Life is like music; it must be composed by ear, feeling, and instinct, not by rule.

Monday, February 28, 2011

Should you take a rest day?

I take one day off each week, and a day off means just that, a complete day off. Interesting that 2 of the best runners, Sammy Wanjiru and Paula Radcliffe take a rest day each week, or every 8 days for Paula. Additionally, many elite Kenyans don't run on Sunday for religious reasons but nevertheless, it's a complete rest day.


Where I run . . .

Monday, Feb. 28th . . . Evo recovery run

60 min. recovery trail run: 52 min. in Evo's, 8:00 min. warm-down barefoot on the treadmill. It was the perfect recovery run. I much prefer the Evo I to the Evo II.


Sunday, February 27, 2011

testing shoes on tougher terrain . . .

I put several shoes to the ultimate test during my running this weekend in the Spanish Peaks & Cucharas mountain range valley. This is a range with elevation ranging from 7,500 to over 14,000 ft. The roads and trails are very rocky and you often have to deal with heavy winds coming off the mountains but it is a heavenly place to run.

I’ve been dying to test some of my shoes in this environment. I tested the Nike Air Zoom Streak XC, Inov-8 F-Lite 195, Evo, and MWU3. I tested these shoes while running easy and at race pace.

Evo & MWU3. It became apparent very quickly that the Evo and MWU3 were not adequate for race pace running on this terrain. When running nice and easy, they were ok but the rocks were still cutting through them and as I picked up the pace and dipped into the sub 6:30 pace range, they were not constructed to protect my forefoot and specifically my metatarsals. I could run in them but it wasn’t fun and it would just take one wrong landing on a big sharp rock and I’d risk a foot injury.

F-Lite 195. The F-Lite 195’s were pretty good. The only negative was the sole which was overly aggressive for dry dirt roads/trails but I suspect they would be excellent in wet conditions. I will the 195’s a passing grade. They didn’t feel as good as the XC’s but they were good. At race pace, the F-Lite 195 was on the border in terms of protection. The spaces in the forefoot tread allowed for sharp rocks to penetration and I could feel a couple sharp stabs in the metatarsal area.

Nike Air Zoom Steak XC. The Nike XC’s were excellent (yes, I’m giving kudos to a Nike designed shoe). I actually have to give a rave review to the Nike XC because it’s the only shoe I’ve run in that is good on every surface and condition including concrete, asphalt, trails, packed dirt roads, rocky roads and trails and performs well at any pace from easy to race pace and is a very good race shoe (also, cheap at $50). It’s the first truly all-purpose shoe I’ve found (of course, this is my opinion; light (under 6 oz.), 4.5mm heel differential, 15mm forefoot cushion (I can still feel the rocks but they couldn’t penetrate). At this point, I’m not sure if I need to purchase the NB Minimus Trail or Merrill barefoot shoe because the XC performed excellent on the tough trails. The downside is the shoe is designed for medium foot folks like me and not for those with a wider foot.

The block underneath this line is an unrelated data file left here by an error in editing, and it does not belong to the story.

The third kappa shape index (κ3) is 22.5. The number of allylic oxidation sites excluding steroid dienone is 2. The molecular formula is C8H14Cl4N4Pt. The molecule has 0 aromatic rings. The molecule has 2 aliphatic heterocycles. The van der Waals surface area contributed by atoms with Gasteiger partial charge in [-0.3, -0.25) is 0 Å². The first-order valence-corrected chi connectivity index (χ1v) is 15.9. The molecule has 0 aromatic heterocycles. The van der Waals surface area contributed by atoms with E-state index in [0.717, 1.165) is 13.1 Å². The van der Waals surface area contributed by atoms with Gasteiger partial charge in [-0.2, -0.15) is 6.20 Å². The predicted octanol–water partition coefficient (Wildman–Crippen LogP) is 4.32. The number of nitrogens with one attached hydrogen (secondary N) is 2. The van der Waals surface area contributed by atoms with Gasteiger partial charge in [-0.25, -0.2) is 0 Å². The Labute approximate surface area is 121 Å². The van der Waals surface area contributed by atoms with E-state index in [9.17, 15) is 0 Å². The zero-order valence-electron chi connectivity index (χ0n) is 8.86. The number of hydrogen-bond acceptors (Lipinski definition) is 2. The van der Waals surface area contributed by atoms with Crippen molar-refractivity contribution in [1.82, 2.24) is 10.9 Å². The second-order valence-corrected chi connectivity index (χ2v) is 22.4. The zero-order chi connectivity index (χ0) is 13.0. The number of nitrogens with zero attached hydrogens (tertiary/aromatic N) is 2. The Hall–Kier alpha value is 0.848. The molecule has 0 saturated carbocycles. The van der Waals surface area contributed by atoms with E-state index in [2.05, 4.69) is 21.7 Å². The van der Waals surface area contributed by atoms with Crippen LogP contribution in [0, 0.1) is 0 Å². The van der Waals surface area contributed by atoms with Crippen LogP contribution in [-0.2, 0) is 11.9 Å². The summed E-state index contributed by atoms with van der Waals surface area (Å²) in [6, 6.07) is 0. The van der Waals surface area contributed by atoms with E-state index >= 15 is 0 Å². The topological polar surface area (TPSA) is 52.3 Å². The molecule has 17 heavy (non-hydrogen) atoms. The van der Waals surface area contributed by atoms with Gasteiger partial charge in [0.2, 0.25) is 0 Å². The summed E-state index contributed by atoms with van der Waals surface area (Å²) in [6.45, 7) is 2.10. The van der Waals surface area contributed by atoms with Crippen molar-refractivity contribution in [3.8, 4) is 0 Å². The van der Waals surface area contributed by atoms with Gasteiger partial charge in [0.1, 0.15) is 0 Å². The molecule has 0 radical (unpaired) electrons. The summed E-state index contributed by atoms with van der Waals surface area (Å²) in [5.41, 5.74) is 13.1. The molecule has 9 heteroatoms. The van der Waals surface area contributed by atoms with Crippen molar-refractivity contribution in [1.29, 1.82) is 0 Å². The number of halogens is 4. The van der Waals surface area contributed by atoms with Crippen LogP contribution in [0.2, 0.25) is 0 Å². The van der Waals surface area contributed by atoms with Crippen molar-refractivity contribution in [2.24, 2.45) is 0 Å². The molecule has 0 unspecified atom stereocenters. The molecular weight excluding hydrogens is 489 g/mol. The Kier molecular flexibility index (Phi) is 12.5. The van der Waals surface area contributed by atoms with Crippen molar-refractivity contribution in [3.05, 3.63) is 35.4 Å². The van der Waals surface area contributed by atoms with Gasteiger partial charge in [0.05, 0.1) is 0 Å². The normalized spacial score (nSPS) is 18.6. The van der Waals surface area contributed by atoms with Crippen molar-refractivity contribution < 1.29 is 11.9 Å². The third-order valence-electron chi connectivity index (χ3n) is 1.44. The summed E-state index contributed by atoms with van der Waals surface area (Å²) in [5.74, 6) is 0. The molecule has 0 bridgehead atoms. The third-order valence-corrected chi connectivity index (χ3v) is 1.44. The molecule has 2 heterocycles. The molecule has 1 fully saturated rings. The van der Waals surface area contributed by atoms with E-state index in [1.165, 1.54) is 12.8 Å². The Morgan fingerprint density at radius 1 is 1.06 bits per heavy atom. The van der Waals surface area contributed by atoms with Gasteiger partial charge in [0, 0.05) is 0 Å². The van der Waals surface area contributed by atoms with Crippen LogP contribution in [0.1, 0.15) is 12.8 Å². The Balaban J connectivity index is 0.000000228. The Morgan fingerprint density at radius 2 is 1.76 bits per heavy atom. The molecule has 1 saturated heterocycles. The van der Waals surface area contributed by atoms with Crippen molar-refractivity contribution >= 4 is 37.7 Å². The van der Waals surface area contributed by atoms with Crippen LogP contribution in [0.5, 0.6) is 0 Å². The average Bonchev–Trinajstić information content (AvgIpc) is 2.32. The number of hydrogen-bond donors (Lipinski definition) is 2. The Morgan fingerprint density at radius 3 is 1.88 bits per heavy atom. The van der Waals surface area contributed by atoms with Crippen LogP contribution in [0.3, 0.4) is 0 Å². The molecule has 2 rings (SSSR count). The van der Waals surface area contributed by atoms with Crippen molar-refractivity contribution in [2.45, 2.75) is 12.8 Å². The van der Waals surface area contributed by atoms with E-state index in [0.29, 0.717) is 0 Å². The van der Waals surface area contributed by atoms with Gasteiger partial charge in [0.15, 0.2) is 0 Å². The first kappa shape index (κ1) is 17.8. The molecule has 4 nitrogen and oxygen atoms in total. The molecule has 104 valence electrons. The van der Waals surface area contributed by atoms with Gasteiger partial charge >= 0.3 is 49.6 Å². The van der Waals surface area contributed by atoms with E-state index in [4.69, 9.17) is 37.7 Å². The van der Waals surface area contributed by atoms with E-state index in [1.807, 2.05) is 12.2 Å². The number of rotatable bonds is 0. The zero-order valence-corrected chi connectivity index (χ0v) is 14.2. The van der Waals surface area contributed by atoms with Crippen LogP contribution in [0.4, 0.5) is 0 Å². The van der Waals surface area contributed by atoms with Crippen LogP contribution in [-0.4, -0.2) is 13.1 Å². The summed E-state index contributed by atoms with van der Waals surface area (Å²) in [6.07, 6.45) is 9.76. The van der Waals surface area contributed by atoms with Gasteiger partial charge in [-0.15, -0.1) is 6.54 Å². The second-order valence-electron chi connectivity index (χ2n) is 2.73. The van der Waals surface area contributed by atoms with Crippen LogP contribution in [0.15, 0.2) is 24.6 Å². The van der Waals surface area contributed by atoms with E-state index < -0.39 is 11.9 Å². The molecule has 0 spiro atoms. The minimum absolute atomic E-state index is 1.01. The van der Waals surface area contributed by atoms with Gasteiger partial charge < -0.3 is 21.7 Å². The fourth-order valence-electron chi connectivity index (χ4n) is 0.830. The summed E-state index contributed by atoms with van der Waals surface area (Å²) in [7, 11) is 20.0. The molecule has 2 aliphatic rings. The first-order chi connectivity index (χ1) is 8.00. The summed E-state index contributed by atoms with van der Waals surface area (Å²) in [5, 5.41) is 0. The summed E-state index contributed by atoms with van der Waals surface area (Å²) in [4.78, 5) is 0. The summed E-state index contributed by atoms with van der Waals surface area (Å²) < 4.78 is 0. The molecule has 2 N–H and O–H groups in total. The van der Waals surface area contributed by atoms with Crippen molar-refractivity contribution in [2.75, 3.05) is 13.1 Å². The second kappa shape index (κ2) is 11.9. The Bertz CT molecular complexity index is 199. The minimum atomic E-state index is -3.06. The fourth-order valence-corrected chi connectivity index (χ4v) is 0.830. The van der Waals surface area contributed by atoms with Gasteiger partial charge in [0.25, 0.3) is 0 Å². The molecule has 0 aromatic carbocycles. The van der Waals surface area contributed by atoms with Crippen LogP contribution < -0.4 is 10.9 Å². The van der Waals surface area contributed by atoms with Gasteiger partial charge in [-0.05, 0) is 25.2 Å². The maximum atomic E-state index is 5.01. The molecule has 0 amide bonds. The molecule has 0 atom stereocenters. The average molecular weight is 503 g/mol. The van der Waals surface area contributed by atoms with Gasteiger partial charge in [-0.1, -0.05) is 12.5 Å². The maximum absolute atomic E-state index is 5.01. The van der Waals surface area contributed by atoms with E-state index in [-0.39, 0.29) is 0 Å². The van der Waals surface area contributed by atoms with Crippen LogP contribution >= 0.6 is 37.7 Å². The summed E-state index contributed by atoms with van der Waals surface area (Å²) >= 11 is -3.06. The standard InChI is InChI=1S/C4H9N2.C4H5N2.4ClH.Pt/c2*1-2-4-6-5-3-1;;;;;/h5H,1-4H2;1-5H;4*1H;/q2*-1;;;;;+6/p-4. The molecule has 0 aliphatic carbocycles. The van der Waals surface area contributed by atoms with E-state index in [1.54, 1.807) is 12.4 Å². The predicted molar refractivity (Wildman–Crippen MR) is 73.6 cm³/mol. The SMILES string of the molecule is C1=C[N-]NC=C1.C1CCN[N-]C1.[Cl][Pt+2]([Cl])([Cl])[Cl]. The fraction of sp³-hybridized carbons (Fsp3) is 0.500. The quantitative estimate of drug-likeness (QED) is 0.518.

Altra Instinct. I suspect the Altra Instinct would be just as good as the Nike XC and perhaps better since it’s a zero drop but I hear rumors they are developing a lighter version so I’ll wait because the XC is under 6 oz. and I rarely run in shoes over 6 oz.

Overall, it validated the differences in impact forces at fast speeds. You push off harder, land with more force due to many factors including an increased stride and air time. It was nice to finally find a shoe that worked for all surfaces/terrain.


Sat./Sun. Feb. 26/27 . .. Mountain Heaven!!!

Yesterday: 70 min. run at 7,500 ft. at the base of 13,000/14,000 ft. mountain ranges, on packed (very hilly) dirt trails with 40-50 mph winds. This may sound tough and it is but it is heaven to me. Running in this mountain valley and canyon is heaven. Hundreds of miles of hilly dirt roads. I included a 3 mile tempo at paces between 7:10 - 6:10. I sure you can guess the slower paces is into the winds. There's no defeating the winds produced by mother nature. You just adjust and run by effort level and bow to mother nature and just enjoy and respect her power.

Today: 90 min. long run. The wind has left and it was beyond heavenly running on packed dirt roads heading straight for the famous Spanish Peaks and Cucharas mountain range. At one point, I had to stop and just take in the 360 degree views. There wasn't a sound around . . . complete silence with snow capped mountains. There are no words to describe this type of experience and run, but this is why I run.